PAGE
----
Foxglove

Digitalis is called in english foxgloue. It groweth in hedge sydes, in woddes and wylde places.
The Names of Herbes, William Turner 1548

A solitary white foxglove lingers, the last flowers open and beginning to wither, a bee disappears into one of the remaining trumpets. On the bank beneath the old Apple tree, foxgloves have flowered and seed heads ripened on dry stalks. Bees are busy in the Hollyhock and Borage growing across our allotment. But we don’t have foxglove growing in the physic garden at Michelham, which is curious.
Maude Greave thinks foxglove, perhaps the handsomest of our indigenous plants, […] yet no animals will browse upon the plant, perhaps instinctively recognising its poisonous character. A stately plant, but dangerous, long associated with fairies, goblins and witches, with the fox, from whom it takes its name; in Old English, foxes glôfa, the glove of the fox. But the naming poses problems; R. C. A. Prior in On the Popular Names of British Plants (1870) found a questionable link in Anglo Saxon music; Fox Talbot, in English Etymologies (1847) looked for its meaning in the Welsh maneg ellyllon, or the fairies glove; Richard Folkard, in Plant lore, legends, and lyrics (1884) quotes Prior approvingly, while questioning what he refers to as the fanciful interpretation of its origin in the Fairy Folks’ Glove. Many of the 19th century folklore and etymological texts appear to draw on similar sources, with slight variations, although none provide convincing evidence as to ‘why fox?’ In an article exploring linguistic attempts to locate the origin of the name, Anatoly Liberman concludes that, foxglove is foxglove and we better just live with it. The association remains allusive, Martin Wallen pointing out that even, in the dry nomenclature of science, we find a foxy wit tunneling through the narrative of this flowers history; Leonard Fuchs (1501-1566), whose name in German means fox, is the botanist who first gave the flower its scientific name digitalis, Latin for of the finger.

Both alluring and dangerous, foxglove’s etymological origins may be vexing, but its medicinal virtues have been known, if not entirely understood, for centuries. It is referred to in the Old English medical manuscripts of the 10th and 11th centuries as an external remedy for inflammatory sores; skin problems; headache; and earache, and in the 13th century the Physicians of Myddvai similarly employed it: For a Violent Headache. Take the leaves of foxglove, and pound with milk and mutton suit, till it becomes a plaster, apply to head as warm as it can be borne; common external uses spanning centuries.
By the early part of the 16th century foxglove was being recommended as an internal remedy; questionable uses that, as Maude Grieve pointed out, practitioners of the present day would consider [..] highly dangerous. Rembert Dodeons, in his Cruydeboeck (Herb Book), translated into English by Henry Lyte as, A new herbal, or, Historie of plants (1586), recommended:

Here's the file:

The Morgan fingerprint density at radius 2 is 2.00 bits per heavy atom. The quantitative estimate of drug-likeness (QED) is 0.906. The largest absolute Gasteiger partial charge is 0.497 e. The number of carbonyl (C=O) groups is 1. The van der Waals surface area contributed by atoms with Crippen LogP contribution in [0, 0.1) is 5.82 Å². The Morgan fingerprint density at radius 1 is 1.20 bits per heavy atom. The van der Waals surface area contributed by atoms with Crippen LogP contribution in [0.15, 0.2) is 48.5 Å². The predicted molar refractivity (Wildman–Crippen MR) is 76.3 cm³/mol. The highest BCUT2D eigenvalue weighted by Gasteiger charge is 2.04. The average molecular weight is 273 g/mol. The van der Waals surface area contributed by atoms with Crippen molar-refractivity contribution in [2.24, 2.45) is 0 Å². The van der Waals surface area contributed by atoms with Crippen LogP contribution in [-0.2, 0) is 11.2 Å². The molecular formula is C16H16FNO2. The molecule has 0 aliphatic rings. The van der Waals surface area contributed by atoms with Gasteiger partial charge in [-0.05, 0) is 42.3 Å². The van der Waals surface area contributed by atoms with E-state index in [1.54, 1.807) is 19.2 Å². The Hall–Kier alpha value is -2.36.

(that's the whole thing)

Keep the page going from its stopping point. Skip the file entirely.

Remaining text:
foxe gloue boiled in water or wine, and drunken, doth cut and consume the thicke toughnesse of grosse and slimie humours. Also it openeth the stoppings of the liver, and splene, or milt, and of other inward poarts. The same taken in the like manner, or else boiled with honied water, doth scoure and cleanse the breath, and ripen and bringeth forth tough and clammy fleume.
John Gerard, in his Herball, first published in 1597, offers very similar advice. Generally the herbals of the period offer little in the way of precise dosage, or even which parts of the plant might be used in the treatment of various conditions.
Both note the cultivation of the plant, Dodeons stating that it is, also planted in certaine gardens, Gerard referring to several varieties growing in his garden, including the lesser duskie Fox gloue [which he first observed] in the year 1632 in floure with Mr. John Tradescant in the middle of July. It may […] be called Digitalis ferruginea minor, small duskie Fox-gloues. Although foxglove was thought by these herbalists to be beneficial it was, without reference to those valuable properties which render it useful as a remedy.
William Withering’s work, published in An account of the Foxglove and Some of its Medical Uses (1785) changed that. The culmination of 10 years research, Wiithering, in the introduction states that: The use of foxglove is getting abroad and it is better the world should derive some instruction, however imperfectly, from my experience, than the lives of men should be hazarded by its unguarded exhibition […]. Acknowledging the severe limitations of chemistry during this period, he embarked on clinical trials, based on the assumption that any medicinal value must be sought, from the empirical usages and experience of the populace. Significantly, Withering was alert to foxglove’s reputation in folk medicine: In the year 1775, my opinion was asked concerning a family receipt for the cure of dropsy. I was told that it had long been kept a secret by an old woman in Shropshire, who had sometimes made cures after the more regular practitioners had failed. Other reports suggested to him that foxglove’s use as a folk remedy was more general than he was aware of, leaving him to speculate on why, no author seems to have been aquainted with its effects as a diuretic. The detailed case histories, treating dropsy, and heart conditions, offer fascinating reading, not only for the general health of his 18th century patients, but for his own, very honest approach to the use of such a potentially dangerous medication; I have […] mentioned every case in which I have prescribed the Foxglove, proper or improper, successful or otherwise. Although ethically dubious, it was pioneering work that eventually led to the inclusion of the foxglove in orthodox medicine, in the treatment of heart conditions. And Foxglove still maintains an important place in herbal medicine too, as a treatment for heart complaints.